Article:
What We Do Is Secret (or at least, it should have remained so)
By
Rob Dunnett
10/27/2008 7:34:49 PM

You already know the story, even if you've never heard of the Germs. A misunderstood young genius (Here, it's Shane West as Darby Crash) forms a band, goes through a rocky start, and eventually finds fame. Inevitably, he deteriorates in a haze of drugs and self-destruction. Soon, every musical genre will have it's own biopic following this template. We already have country (Walk The Line), post-punk (Control), UK punk (Sid & Nancy), and now, L.A. punk. Up next is polka, with the soon-to-be-released Polish Sausage; The Mitch Wojack Story (assuming the producers can make the necessary cuts to avoid an NC-17 rating. Most likely to see the cutting room floor is the 7-minute polka groupie orgy scene, in which Caligula-like perversions take place to a seductive accordion solo).

To be fair, just because a story is familiar doesn't mean it's not entertaining. Hell, midget porn hasn't had an original plot in decades, yet Americans still clamor for more.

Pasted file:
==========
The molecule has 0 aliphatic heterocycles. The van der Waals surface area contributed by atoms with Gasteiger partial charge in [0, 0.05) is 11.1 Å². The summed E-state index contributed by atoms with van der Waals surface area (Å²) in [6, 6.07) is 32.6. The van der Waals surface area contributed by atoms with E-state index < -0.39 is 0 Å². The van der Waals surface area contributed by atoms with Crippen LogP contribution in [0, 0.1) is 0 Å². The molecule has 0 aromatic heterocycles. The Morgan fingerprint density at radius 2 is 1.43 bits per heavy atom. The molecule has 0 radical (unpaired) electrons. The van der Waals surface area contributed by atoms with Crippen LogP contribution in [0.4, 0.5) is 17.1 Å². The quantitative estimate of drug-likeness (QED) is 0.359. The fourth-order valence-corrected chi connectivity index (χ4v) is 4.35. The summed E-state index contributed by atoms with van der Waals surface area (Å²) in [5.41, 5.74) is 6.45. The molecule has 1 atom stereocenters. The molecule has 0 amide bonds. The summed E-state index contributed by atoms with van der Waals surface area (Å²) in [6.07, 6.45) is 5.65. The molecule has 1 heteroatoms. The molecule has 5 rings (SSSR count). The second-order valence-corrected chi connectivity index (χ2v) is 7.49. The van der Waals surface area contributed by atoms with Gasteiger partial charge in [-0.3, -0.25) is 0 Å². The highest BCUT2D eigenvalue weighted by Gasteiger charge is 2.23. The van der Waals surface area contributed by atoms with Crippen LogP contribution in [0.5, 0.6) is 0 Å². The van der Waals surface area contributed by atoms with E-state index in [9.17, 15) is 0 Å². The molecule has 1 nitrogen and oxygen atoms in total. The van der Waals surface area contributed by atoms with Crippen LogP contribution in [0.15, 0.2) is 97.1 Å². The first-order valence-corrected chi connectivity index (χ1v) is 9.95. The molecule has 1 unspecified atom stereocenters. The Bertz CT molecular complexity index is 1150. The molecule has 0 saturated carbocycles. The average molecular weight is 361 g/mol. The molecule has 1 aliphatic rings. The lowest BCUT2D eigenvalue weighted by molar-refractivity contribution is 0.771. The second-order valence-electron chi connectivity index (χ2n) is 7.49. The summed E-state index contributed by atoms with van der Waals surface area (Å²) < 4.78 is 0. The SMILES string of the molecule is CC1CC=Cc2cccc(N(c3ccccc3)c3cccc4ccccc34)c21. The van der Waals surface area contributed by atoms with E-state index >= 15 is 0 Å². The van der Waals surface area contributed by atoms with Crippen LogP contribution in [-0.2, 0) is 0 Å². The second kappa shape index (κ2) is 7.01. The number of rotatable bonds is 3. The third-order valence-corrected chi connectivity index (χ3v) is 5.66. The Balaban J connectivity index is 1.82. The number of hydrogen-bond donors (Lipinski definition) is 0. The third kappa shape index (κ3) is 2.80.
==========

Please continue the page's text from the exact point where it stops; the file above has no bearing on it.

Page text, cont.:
With What We Do Is Secret, the trick is not to watch it as a fan of the Germs. It's too easy to focus on petty details (Shane West pronounces his words too clearly, etc.). After Sid & Nancy was released, Johnny Rotten had numerous complaints regarding the historical accuracy of the film. Well, it wasn't a documentary and it wasn't the story of the Sex Pistols. It was the story of two people. What We Do Is Secret is similar. Yes, it's about the Germs. Yes, it's about Darby Crash. More importantly, it's about a period of time. In that sense, the film's a success.

Shane West is quite good as Darby Crash. At times, though, it's hard to forget that you're watching an actor. He's just too pretty and coherent to capture Darby. Also, Noah Segan's portrayal of drummer Don Bolles as a combination of Bill the Cat and Jeff Spicoli can grow tiresome. Rick Gonzalez does a decent job as Pat Smear, but he seems better suited to his smaller role on television's Reaper. Bijou Phillips was excellent as Lorna Doom. She brought some fun and lightness to an otherwise dark story.

In a way, the Germs were an anti-punk punk band. Darby toyed with fascism, and demanded to be worshipped in a scene that rejected rock stars. The film captures a time that, like the Germs themselves, couldn't last. What We Do Is Secret gives us the excitement of first discovering punk, along with the emptiness of being left behind as something so alive and full of energy eventually dies. Or becomes New Wave. Same thing.

DVD Release Date: 11/4/08


 

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